I admire Henry’s decision to speak up. Likewise, I appreciate that my pastor publicly acknowledges his struggles with depression. That’s a first for me, to hear a pastor talk from the pulpit about personal mental health challenges. He’s young, of a generation seemingly more open to discussing mental health issues. The more we talk about mental illness, the better for those suffering and for loved ones and others trying to help.

Still, talk only goes so far. Waits can be long to see a mental health professional here in greater Minnesota. If you were having a heart attack, you wouldn’t be told to wait six weeks. If you had cancer, you wouldn’t be told to wait for treatment. A mental health crisis is no less important.

I am grateful to two bloggers I follow—Bob Collins at Minnesota Public Radio (NewsCut) and Penny Wilson (Penny Wilson Writes)—who write often on the topic of mental health. (Click here for a particularly enlightening post by Penny.) They are breaking through the stigma, opening the discussion, pointing out the challenges.

Twice in recent years I’ve stood in a snaking line at a Faribault funeral home to comfort the families of young men who committed suicide. I struggled to find the right words. I expect their loved ones struggle with the what ifs, survivor’s guilt, regrets, but, most of all, an unfathomable pain. Some grieving families are choosing now to go public in obituaries about their loved one’s struggles with depression or other mental health issues. That takes a lot of courage. We often read about a deceased person’s long and courageous battle with cancer. Battles with mental illness are no less courageous. I’m thankful to see this shift in thinking, to see people like Henry step up to a microphone and speak about mental illness.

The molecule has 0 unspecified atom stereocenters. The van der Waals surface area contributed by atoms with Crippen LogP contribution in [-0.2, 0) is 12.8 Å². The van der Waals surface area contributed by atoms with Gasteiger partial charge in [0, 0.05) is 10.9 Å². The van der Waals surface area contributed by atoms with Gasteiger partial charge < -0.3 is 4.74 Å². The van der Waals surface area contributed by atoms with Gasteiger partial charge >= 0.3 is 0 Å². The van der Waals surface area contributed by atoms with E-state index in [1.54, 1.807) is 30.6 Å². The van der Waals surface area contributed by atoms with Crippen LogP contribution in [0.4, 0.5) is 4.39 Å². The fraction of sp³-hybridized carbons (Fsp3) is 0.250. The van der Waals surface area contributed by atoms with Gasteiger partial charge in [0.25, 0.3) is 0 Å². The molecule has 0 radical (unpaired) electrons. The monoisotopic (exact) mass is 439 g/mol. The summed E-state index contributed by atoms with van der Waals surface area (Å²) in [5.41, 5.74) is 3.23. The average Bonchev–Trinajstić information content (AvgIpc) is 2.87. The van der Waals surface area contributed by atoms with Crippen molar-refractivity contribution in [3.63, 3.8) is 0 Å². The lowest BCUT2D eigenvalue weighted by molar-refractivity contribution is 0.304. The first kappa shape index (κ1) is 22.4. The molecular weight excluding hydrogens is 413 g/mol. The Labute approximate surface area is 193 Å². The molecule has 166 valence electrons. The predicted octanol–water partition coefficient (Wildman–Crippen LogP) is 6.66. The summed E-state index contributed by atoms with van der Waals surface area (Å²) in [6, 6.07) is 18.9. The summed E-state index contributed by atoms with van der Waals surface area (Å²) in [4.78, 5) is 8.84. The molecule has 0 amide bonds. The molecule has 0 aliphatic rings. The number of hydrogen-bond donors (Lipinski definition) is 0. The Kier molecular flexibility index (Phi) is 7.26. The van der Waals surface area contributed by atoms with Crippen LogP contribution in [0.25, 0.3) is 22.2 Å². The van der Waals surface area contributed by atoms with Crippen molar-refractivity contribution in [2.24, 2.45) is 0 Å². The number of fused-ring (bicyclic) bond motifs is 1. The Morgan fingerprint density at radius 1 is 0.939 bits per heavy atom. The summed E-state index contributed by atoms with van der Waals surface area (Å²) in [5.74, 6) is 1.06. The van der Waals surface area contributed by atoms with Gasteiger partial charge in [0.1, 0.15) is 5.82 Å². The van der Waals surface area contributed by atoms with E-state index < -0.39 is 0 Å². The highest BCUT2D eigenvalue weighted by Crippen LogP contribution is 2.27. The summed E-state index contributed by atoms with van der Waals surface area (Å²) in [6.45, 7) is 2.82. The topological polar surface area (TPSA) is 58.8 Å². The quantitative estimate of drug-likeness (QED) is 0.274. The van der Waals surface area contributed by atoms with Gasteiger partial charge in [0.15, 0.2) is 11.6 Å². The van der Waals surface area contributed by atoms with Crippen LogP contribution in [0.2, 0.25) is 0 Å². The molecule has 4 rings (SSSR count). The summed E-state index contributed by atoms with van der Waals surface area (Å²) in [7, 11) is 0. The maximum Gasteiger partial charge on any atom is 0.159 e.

THOUGHTS?

* Not their real names.

© Copyright 2019 Audrey Kletscher Helbling

 

Vindicated December 5, 2018

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A selfie taken this fall after going splint-free following months of recovery from a broken left wrist. Now I have even more reason to smile. Read on. Minnesota Prairie Roots file photo August 2018.

 

TYPICALLY I AM NOT SOMEONE who says, “I told you so.” I don’t rub it in when someone is wrong. Rather, I pinch my lips, lock the words inside my mouth but think them in my head. That’s a skill learned from many years of parenting and living.

But this time I need to speak up and claim vindication.

 

This is a photo snapped with a cellphone of the implant in my wrist, held in place by 10 screws. Minnesota Prairie Roots file photo 2018.

 

Let’s backtrack. When I slipped on rain-slicked wooden steps in mid-June and fractured my left wrist badly enough to require surgery and implantation of a titanium plate, I heard too many insensitive comments. Topping those was the accusation that my husband pushed me, followed by laughter. I did not hold my words inside. There is absolutely nothing humorous about domestic violence. Nothing. Ever.